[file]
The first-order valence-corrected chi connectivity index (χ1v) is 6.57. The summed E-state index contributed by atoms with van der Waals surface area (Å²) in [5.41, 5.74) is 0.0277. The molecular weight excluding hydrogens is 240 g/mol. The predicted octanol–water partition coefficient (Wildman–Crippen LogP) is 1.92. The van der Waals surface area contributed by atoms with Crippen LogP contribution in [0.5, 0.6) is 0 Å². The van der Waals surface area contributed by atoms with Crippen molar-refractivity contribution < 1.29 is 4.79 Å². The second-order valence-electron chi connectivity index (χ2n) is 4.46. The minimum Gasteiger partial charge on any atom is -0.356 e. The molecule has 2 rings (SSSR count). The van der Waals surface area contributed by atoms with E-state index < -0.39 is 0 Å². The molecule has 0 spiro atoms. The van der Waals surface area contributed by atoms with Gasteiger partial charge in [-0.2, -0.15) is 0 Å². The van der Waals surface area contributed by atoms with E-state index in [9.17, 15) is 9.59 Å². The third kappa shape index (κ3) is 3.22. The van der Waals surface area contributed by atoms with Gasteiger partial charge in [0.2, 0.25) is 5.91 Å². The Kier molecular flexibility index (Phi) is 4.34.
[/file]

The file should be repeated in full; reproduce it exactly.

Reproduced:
The first-order valence-corrected chi connectivity index (χ1v) is 6.57. The summed E-state index contributed by atoms with van der Waals surface area (Å²) in [5.41, 5.74) is 0.0277. The molecular weight excluding hydrogens is 240 g/mol. The predicted octanol–water partition coefficient (Wildman–Crippen LogP) is 1.92. The van der Waals surface area contributed by atoms with Crippen LogP contribution in [0.5, 0.6) is 0 Å². The van der Waals surface area contributed by atoms with Crippen molar-refractivity contribution < 1.29 is 4.79 Å². The second-order valence-electron chi connectivity index (χ2n) is 4.46. The minimum Gasteiger partial charge on any atom is -0.356 e. The molecule has 2 rings (SSSR count). The van der Waals surface area contributed by atoms with E-state index < -0.39 is 0 Å². The molecule has 0 spiro atoms. The van der Waals surface area contributed by atoms with Gasteiger partial charge in [-0.2, -0.15) is 0 Å². The van der Waals surface area contributed by atoms with E-state index in [9.17, 15) is 9.59 Å². The third kappa shape index (κ3) is 3.22. The van der Waals surface area contributed by atoms with Gasteiger partial charge in [0.2, 0.25) is 5.91 Å². The Kier molecular flexibility index (Phi) is 4.34.